The trays in Boston College’s dining halls have been gathering dust for years, as many students know. They’re occasionally used by a fresh-faced frosh not yet hip to the culture or a visiting dad who couldn’t possibly imagine ditching practicality in the name of conformity. Undergrads, instead of using something literally designed to alleviate the strain, will begin stacking items one on top of the other until they look like an Applebee’s waiter during half-priced apps. They couldn’t bear to look out of place, and will theoretically keep stacking until the Babelonic tower falls.
As much as I love writing about Dining Services, the hyperbolic image serves a purpose other than looking at how students carry food. I can’t take credit for the metaphor, but I find it particularly apt when looking at how it reflects the entire student body. We pile on responsibilities—a job, schoolwork, clubs and the like—until the base we deem strong crumbles under the weight. If there are already pre-existing issues like mental health or a fractured home, the effect is magnified.
Okay, I’ll ditch the increasingly mixed metaphor—don’t shoot, George—but these issues are present at BC, so it fits the mold of the stereotypical BC perfectionist perfectly. Tossed into this expectation of finding success with ease, there are external forces, like parental pressure, and internal, like guilt, acting on an already stressed individual, which can send one deeper into the depths rather than excel to new heights. Then, even when one stressor leaves the equation, another can immediately replace it no matter how mundane or inconsequential.
It’s the never ending pattern that plagues almost every student, but—although I’m not privileged enough to experience another university’s campus culture—it seems to manifest itself strongly in Chestnut Hill. So much so, at times, I wish for a life void of expectation, void of attempts at perfection.
The sentiment is most pervasive when I ride the Comm. Ave. bus. I look out the wide window and see the construction worker, the trash truck operator, the meter maid, and I wish for just a second that I could be them. I don’t think about the wear on the body of using a jackhammer everyday, or the deterioration of knee ligaments from jumping from a truck onto the street thousands of times a week, or making less in a shift than a single parking ticket issued. Nope, I wish, just for a second, to be blissfully rid of the pressure bestowed on me, the student.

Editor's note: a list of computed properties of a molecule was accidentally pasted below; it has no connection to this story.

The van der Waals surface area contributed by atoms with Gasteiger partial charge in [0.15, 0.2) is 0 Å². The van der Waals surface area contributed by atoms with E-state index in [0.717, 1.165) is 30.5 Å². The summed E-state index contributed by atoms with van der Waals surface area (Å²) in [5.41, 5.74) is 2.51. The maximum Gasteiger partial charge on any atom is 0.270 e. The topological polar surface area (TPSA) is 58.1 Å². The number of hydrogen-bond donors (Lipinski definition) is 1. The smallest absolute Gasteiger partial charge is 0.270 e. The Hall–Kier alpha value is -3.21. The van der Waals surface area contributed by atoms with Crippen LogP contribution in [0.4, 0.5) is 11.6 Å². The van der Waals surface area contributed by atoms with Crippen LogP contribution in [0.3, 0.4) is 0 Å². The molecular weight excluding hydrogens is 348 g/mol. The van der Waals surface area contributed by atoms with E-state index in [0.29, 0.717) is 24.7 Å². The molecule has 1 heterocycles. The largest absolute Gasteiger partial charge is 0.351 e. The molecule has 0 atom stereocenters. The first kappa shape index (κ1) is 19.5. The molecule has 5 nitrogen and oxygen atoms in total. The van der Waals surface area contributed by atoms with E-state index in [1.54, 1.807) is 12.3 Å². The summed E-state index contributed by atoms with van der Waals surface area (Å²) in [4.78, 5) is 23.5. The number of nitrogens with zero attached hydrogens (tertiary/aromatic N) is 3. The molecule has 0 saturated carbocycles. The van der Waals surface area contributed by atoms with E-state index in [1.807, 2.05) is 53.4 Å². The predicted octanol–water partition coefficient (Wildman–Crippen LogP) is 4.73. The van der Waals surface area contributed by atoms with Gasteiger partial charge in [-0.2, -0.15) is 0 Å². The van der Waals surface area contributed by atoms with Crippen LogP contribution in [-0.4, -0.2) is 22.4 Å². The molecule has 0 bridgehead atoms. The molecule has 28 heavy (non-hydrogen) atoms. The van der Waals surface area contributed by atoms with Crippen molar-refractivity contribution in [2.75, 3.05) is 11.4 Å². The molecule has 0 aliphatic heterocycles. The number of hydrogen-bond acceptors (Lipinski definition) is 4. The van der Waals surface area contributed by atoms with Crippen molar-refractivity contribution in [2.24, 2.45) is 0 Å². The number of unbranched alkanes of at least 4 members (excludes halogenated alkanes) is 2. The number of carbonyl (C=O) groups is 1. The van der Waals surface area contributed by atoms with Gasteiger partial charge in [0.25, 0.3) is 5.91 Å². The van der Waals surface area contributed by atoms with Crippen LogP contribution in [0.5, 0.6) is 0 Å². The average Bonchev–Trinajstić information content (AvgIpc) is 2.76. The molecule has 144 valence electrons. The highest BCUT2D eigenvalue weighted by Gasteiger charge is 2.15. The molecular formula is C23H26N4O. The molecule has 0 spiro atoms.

I’ve come to understand the daydream is misplaced, and even more so, a patronizingly offensive one of pity. When reflecting on the fallacy, however, I drew from it something valuable. It’s not the derived platitude of cherishing my opportunity because others have it harder, even though it does apply. I think of it this way: The laborers are in the same position my father was when he was working toward the goal of giving me the privilege to look out the bus window. They’re laboring to give someone else the power of choice they were never afforded. Yes, with choice comes stress, but the opportunity is a privilege many never get, yet many worked for you to have.
It could be said that recognizing the effort by others ensuring your place at BC adds another level of pressure to succeed, although I see it operating in a separate stratum. The ability to reflect on the sacrifices others took brings gratitude and inspiration, and allows one to embrace the challenges ahead, rather than serve as another imposing force of expectation. Reflection of this type externalizes internal motivation so stressors can work in tandem instead of in conflict.
Not everyone’s parents experienced this line of work, but every parent wants their child to finish ahead of where they started. This perspective—to me—brings life and justification into the endless suction of midterms and meetings. It doesn’t, however, give any answers or suggestions when it comes to breaking the mold of perfection—whether or not to pick up the dusty tray. From what I’ve garnered, I’m lucky enough to have the choice.
Featured Graphic by Anna Tierney / Graphics Editor